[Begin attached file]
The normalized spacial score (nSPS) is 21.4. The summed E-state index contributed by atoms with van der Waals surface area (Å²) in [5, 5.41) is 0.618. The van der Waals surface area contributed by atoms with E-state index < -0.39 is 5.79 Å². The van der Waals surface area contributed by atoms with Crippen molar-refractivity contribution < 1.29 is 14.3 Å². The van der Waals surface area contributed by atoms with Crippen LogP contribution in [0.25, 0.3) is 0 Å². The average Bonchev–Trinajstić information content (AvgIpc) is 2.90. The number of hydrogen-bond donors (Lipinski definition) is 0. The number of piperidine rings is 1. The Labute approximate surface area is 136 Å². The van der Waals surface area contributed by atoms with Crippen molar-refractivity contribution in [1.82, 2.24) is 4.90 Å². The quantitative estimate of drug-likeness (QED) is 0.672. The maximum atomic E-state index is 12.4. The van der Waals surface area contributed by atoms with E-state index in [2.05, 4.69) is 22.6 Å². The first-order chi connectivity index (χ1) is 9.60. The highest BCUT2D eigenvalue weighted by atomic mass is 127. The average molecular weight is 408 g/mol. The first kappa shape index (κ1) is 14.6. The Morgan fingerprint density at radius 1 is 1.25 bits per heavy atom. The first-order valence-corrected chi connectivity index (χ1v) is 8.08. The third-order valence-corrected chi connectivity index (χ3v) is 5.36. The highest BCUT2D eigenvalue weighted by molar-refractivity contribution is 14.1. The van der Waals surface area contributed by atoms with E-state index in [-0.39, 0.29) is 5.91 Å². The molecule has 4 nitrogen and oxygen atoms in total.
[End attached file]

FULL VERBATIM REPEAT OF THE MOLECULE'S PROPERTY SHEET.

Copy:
The normalized spacial score (nSPS) is 21.4. The summed E-state index contributed by atoms with van der Waals surface area (Å²) in [5, 5.41) is 0.618. The van der Waals surface area contributed by atoms with E-state index < -0.39 is 5.79 Å². The van der Waals surface area contributed by atoms with Crippen molar-refractivity contribution < 1.29 is 14.3 Å². The van der Waals surface area contributed by atoms with Crippen LogP contribution in [0.25, 0.3) is 0 Å². The average Bonchev–Trinajstić information content (AvgIpc) is 2.90. The number of hydrogen-bond donors (Lipinski definition) is 0. The number of piperidine rings is 1. The Labute approximate surface area is 136 Å². The van der Waals surface area contributed by atoms with Crippen molar-refractivity contribution in [1.82, 2.24) is 4.90 Å². The quantitative estimate of drug-likeness (QED) is 0.672. The maximum atomic E-state index is 12.4. The van der Waals surface area contributed by atoms with E-state index in [2.05, 4.69) is 22.6 Å². The first-order chi connectivity index (χ1) is 9.60. The highest BCUT2D eigenvalue weighted by atomic mass is 127. The average molecular weight is 408 g/mol. The first kappa shape index (κ1) is 14.6. The Morgan fingerprint density at radius 1 is 1.25 bits per heavy atom. The first-order valence-corrected chi connectivity index (χ1v) is 8.08. The third-order valence-corrected chi connectivity index (χ3v) is 5.36. The highest BCUT2D eigenvalue weighted by molar-refractivity contribution is 14.1. The van der Waals surface area contributed by atoms with E-state index in [-0.39, 0.29) is 5.91 Å². The molecule has 4 nitrogen and oxygen atoms in total.